NASHVILLE, Tenn. (WKRN) – Metro police and health officials are sending an urgent message to the public Friday as they continue to see a spike in overdose-related incidents in downtown Nashville.
The agencies are warning of the deadly drug fentanyl coming in various forms, saying recent reports show individuals who thought they were using cocaine.
“It’s just a stark time in terms of the overdose crisis in the county,” Epidemiologist Josh Love with the Metro Public Health Department’s Overdose Response Program said.
Coming off a year with the highest number of overdose deaths in Davidson County, the overdose crisis doesn’t seem to be getting any better.
“Through March compared to the same time last year, overdose deaths are up 23 percent, and if we are talking about more than 700 overdose deaths last year, we are talking we could potentially see almost 800 deaths this year,” Love explained.
Fentanyl seems to be leading the charge.
“If you go back a few years and look at the overdose deaths that were occurring in the county, fentanyl is detected in one of about every five overdose deaths,” Love said. “With what we are seeing this year, almost 80 percent of overdose deaths detect fentanyl.”
Fentanyl is believed to be the cause of three recent overdoses in downtown Nashville that left two men dead. Officials say it also comes in many forms.
“It’s everywhere, it’s highly potent, it’s deadly. It’s coming in pill or powdered form mixed with cocaine, counterfeit pills, fake Xanax, fake oxycodone,” said Love.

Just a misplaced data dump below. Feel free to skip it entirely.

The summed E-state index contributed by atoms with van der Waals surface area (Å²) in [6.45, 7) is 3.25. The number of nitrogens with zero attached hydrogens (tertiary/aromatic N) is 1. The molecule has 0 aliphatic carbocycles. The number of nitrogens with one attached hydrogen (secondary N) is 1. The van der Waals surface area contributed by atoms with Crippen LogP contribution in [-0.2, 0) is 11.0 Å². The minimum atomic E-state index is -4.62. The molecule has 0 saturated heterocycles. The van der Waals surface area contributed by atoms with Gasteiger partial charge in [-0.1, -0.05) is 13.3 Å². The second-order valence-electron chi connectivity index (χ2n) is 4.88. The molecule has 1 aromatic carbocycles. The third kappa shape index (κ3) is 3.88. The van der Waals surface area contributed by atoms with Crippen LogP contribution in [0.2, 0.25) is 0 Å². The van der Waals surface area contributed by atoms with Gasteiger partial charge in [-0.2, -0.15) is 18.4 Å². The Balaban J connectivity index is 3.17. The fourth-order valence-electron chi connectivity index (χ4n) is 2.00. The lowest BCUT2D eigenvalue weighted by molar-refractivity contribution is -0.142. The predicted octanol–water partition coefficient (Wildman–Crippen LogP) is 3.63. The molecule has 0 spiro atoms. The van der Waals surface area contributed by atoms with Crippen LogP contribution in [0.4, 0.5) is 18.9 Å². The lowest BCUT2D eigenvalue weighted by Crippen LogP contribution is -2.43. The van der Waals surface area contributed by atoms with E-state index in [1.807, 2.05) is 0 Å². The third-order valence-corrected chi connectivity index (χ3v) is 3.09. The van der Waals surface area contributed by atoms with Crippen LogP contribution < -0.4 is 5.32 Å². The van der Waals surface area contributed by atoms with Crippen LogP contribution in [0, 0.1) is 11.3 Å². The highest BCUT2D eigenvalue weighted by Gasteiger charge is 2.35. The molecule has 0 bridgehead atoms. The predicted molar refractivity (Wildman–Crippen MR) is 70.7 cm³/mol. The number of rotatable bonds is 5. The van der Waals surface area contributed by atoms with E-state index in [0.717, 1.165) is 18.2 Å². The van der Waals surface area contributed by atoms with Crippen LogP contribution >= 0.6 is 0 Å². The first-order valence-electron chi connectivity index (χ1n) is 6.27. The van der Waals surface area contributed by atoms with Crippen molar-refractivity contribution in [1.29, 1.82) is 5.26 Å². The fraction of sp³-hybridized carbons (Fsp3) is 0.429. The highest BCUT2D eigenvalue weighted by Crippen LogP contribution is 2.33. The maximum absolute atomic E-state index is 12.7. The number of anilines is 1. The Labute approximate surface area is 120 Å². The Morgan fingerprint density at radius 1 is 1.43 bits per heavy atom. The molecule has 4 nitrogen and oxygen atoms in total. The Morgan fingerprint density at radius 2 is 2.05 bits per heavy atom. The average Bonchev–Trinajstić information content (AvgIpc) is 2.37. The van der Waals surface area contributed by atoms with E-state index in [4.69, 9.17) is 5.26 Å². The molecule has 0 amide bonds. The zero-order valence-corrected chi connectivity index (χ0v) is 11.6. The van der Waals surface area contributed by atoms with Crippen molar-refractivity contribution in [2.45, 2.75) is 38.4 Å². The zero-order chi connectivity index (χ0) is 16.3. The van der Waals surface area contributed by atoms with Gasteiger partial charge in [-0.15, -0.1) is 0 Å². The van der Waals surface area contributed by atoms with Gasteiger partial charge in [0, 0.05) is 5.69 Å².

A number of agencies have partnered together to help fight the crisis, but Love says it will take the community working together, with naloxone, the opioid overdose reversal medication, helping lead the way.
“It’s one of the few tools we have to combat this epidemic,” Love said.
The health department is encouraging everyone, especially businesses, to carry naloxone as we continue to see an increase in drug overdoses in downtown Nashville.
“We have prevention partners who are going out training individuals in businesses to carry and administer naloxone,” Love explained.
He says naloxone is more important now than ever, with multiple doses required to bring an individual back from an overdose.
“The dosage per patient requiring naloxone is going up, and that’s of course an indicator of potency of substance,” said Love.
He points to importance of spreading their message and making resources available.
“It’s a nationally declared public health emergency; we need to treat it as such and just making sure everybody’s broadly aware of what to do in the event of an overdose where resources are available.”
Help is available for those at risk of an overdose. Click here for more information.